TERMINALLY ill patients would be able to end their own lives, under controversial new laws introduced to the state parliament today by the NSW government.
Nationals MP Trevor Khan tabled the Voluntary Assisted Dying Bill to the state's upper house this morning, saying it would allow people to end their own lives, with a number of proposed safeguards in place.
Mr Khan said the proposed new laws would "provide an option for terminally ill patients whose deaths are imminent, the choice to end their severe pain, suffering or incapacity on their own terms.
"The bill fills a gap in the law of this state, where terminally ill patients do not currently have the ability to exercise such choice and sometimes die in unbelievable pain, suffering and stress."
Mr Khan said the legislation has been developed by a cross-party committee in a bid to "strip party politics" from the issue.
It would follow a model developed in the US state of Oregon, not "voluntary euthanasia" models available in some European countries.
"Under the Oregon framework only terminally ill patients with less than six months to live are able to request a medical practitioners' assistance for a substance for self-administration," Mr Khan said.
This would only be allowed after examination by two doctors and a further assessment that the decision has been made by the dying person voluntarily.
The Oregon laws have been in place since 1997 and "over the course 20 years their assisted dying scheme has accounted for less than one half of one per cent of deaths in that state", Mr Khan added.
"It has not been changed. It has not been amended, it has not led to unintended consequences or a slippery slope as those opposed to assisted dying would have you believe."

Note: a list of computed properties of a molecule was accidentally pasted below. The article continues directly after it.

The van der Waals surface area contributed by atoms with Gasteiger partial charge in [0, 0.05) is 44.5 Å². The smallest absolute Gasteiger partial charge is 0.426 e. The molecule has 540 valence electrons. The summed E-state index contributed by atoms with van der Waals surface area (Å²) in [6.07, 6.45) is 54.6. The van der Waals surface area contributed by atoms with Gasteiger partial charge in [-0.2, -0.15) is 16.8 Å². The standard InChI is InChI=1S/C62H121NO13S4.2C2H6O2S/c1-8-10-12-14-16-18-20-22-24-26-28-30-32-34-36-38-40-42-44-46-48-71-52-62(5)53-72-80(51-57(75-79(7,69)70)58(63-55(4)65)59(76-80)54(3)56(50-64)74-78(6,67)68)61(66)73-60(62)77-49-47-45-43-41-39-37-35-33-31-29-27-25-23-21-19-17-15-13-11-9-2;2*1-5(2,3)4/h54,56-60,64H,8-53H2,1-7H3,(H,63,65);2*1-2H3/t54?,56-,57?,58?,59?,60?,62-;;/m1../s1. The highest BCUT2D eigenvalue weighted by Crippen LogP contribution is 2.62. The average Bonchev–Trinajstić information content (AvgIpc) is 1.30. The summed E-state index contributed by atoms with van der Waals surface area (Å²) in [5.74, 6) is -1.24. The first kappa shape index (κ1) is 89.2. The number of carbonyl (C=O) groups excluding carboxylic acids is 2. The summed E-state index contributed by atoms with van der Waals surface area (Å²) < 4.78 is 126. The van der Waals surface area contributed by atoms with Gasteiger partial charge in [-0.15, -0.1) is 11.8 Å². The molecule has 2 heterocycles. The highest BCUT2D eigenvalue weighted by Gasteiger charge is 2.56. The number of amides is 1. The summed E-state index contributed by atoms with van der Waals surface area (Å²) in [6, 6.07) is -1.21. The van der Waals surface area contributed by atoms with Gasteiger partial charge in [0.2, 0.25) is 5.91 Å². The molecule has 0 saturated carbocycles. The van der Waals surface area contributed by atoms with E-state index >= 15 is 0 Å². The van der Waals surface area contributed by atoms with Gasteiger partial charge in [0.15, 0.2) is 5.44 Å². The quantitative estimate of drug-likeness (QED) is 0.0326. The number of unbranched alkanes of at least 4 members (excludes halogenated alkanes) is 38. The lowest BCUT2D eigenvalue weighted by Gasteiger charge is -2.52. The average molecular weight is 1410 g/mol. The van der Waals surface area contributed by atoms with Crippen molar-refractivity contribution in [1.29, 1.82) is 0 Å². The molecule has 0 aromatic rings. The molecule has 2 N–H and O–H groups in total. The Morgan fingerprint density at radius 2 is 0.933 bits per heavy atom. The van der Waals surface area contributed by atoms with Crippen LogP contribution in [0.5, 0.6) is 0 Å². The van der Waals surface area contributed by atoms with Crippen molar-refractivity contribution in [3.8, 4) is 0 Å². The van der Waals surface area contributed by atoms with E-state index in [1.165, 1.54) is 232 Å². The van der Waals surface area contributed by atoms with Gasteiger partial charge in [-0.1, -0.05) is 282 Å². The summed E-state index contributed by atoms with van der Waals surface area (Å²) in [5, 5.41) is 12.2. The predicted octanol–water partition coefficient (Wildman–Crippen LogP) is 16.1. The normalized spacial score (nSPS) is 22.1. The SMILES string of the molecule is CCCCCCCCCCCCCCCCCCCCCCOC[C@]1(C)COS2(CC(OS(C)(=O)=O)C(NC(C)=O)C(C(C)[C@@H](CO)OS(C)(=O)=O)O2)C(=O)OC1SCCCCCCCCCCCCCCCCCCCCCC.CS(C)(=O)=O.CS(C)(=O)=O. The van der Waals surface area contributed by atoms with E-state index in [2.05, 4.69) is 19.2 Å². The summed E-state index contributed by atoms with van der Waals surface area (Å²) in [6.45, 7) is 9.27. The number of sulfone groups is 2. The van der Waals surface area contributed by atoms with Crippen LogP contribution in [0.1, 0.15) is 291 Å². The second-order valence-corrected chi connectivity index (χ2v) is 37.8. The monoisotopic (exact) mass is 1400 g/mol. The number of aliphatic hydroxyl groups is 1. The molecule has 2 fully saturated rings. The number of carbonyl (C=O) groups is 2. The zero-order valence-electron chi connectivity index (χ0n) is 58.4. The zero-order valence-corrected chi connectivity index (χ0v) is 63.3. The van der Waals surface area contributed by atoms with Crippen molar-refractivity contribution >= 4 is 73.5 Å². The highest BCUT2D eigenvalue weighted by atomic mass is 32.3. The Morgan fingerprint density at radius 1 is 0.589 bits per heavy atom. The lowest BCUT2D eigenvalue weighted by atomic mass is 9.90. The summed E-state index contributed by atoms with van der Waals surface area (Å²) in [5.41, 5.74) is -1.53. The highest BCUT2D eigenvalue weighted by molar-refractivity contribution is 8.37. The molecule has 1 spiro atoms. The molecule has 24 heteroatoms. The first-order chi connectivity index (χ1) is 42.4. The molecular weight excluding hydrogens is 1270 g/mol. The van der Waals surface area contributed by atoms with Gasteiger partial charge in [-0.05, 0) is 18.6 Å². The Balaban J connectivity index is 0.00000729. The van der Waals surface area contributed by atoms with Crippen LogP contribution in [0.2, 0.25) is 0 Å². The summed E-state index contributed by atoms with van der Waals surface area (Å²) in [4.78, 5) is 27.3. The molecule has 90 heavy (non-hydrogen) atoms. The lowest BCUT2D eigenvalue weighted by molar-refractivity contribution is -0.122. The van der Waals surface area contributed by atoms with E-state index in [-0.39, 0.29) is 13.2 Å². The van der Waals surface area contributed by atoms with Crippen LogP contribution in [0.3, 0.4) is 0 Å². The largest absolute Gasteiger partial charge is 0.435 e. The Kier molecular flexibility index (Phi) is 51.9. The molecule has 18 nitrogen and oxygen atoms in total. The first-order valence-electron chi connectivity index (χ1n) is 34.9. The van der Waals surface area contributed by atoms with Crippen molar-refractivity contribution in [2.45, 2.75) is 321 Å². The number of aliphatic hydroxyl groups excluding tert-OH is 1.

"It has not resulted in vulnerable people being coerced into accessing assisted dying.
"What has happened in Oregon is that terminally ill patients who are suffering immensely and whose deaths are imminent have either been able to self-administer a substance to end their suffering or obtain a prescription but die as a result of the terminal illness."
The NSW laws are expected to meet opposition from a number of upper house MPs, including Christian Democrat Fred Nile but the government is likely have the numbers to pass the legislation.
It remains unclear how soon the rules could be in use if the laws are passed.
Mr Khan said there would be protection for people who provide assistance to those who want to end their own lives plus safeguards to ensure the system is not abused or misused.
This would include the person who wants to die being at least 25 years-old, a citizen or permanent resident of Australia and ordinary resident in NSW.
The person must be suffering from a terminal illness - defined by an illness that will in reasonable medical judgment result in the person in the next 12 months.
The person must also be experiencing "severe pain, suffering or physical incapacity to an extent unacceptable to the person".
The practitioner overseeing the death must not be a close relative of the patient. And the patient can at any time rescind the request.